Common Errors (37): Legionaries

Lorica hamata (Rheinisches Landesmuseum, Bonn)

I have never been to America, but I know a lot about it. After all, I have seen a lot of movies and read many comics. I know that all Americans live in sky scrapers, that their president lives in a White House, that their policeman use the f-word in every sentence, that their countryside is full of Red Indians and Amish, that everyone carries a gun, that everyone owns shares in big oil companies which are always corrupt, and that superheroes make sure that crime never goes unpunished.

Of course most of this is not true. If you read Spiderman, it is easy to recognize which parts are fictional. We all know that humans cannot make webs. At the same time, it is tempting to believe that the background is real. That city is New York and the catastrophe in the Black Issue did, sadly, take place. MJ is as real as a girl can get – including the animal slippers she’s wearing in one of the Civil War issues. While Peter Parker and MJ are fictional, the background looks credible, and this makes the background of comics and movies an important source for disinformation – see the first section of this article again.

If I present the problem like this, you will immediately recognize the fallacy. But I am pretty sure that while you recognize that Don Quixote never existed, you will immediately accept that the books he has been reading, are real. Are you sure? And will you recognize how much is invented in other literary works? I do not know why we trust the background of our stories, but we do. The story of the wrath of Achilles presuposes a Trojan War. Did it happen? And so on.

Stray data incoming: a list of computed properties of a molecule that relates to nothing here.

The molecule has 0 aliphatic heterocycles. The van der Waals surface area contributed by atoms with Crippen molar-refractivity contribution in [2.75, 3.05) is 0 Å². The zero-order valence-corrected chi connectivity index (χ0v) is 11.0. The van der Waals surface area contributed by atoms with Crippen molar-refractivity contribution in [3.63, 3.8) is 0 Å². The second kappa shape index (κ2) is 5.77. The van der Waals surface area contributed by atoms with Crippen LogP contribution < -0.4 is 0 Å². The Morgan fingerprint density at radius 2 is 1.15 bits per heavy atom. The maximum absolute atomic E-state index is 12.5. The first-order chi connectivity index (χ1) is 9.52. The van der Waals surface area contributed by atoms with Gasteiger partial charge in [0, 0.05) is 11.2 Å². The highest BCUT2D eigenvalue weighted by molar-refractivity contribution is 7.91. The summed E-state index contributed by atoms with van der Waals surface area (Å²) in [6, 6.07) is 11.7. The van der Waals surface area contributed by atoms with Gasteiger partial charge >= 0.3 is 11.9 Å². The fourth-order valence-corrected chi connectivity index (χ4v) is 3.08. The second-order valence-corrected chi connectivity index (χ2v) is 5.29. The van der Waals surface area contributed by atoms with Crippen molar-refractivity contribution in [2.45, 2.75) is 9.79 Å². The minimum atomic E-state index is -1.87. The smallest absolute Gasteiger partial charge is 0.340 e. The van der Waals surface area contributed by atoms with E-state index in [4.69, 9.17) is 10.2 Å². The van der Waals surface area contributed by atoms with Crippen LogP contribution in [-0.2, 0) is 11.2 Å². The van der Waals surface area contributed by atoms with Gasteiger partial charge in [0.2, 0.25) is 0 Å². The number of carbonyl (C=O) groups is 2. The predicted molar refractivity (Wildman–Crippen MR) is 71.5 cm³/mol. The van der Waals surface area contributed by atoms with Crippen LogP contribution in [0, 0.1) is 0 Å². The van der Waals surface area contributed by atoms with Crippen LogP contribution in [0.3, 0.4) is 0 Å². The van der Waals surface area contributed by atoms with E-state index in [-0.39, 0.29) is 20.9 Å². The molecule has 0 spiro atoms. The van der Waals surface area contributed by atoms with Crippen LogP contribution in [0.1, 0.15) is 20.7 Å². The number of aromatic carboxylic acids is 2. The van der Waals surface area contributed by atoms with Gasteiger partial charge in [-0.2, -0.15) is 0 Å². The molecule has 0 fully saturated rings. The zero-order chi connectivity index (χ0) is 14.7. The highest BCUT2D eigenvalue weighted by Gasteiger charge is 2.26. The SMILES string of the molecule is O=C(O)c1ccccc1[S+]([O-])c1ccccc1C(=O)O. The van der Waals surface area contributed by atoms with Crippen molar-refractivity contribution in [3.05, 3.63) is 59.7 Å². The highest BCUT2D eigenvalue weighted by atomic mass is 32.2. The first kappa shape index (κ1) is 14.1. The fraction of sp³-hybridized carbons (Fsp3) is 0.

I am asking, because one of the greatest sources of disinformation on ancient history is Asterix. Everyone knows that there never was a Gaulish village, and that magic potions don’t exist. But many people take the description of the Roman legions for granted, and believe that all soldiers wore the same armor.

But that’s not true. The type of armor worn by the legionaries in Asterix is called a lorica segmentata (a modern name). But there were other types.

Unarmored legionaries (Mainz Pedestals)

For example, there were always soldiers who wore mail armor, made of thousands of small rings. This is called a lorica hamata. The lorica squamata was made of small scales, resembling the scales a of fish. The Mainz Pedestals clearly show a soldier who wears no armor at all.

Perhaps the question whether all legionaries wore the same type of armor was never duly addressed because our own, modern soldiers all wear uniforms. But why should this apply for ancient Rome as well? There is strong evidence that ancient legionaries wore a variety of armor. If you visit the splendid new museum of Xanten, you can see for yourself: the remains of all kinds of armor, brotherly together in one display, all from one site, which was destroyed in the first weeks of the year 70. Three types of armor next to each other, worn in the same period.

The novels read by Don Quixote are real: there were indeed books called Amadis de Gaula and Belianis.

<Overview of Common Errors>

One Response to Common Errors (37): Legionaries

  1. robstroud says:

    I also suspect that the legionaries were probably not quite as bumbling as Asterix suggests they were!

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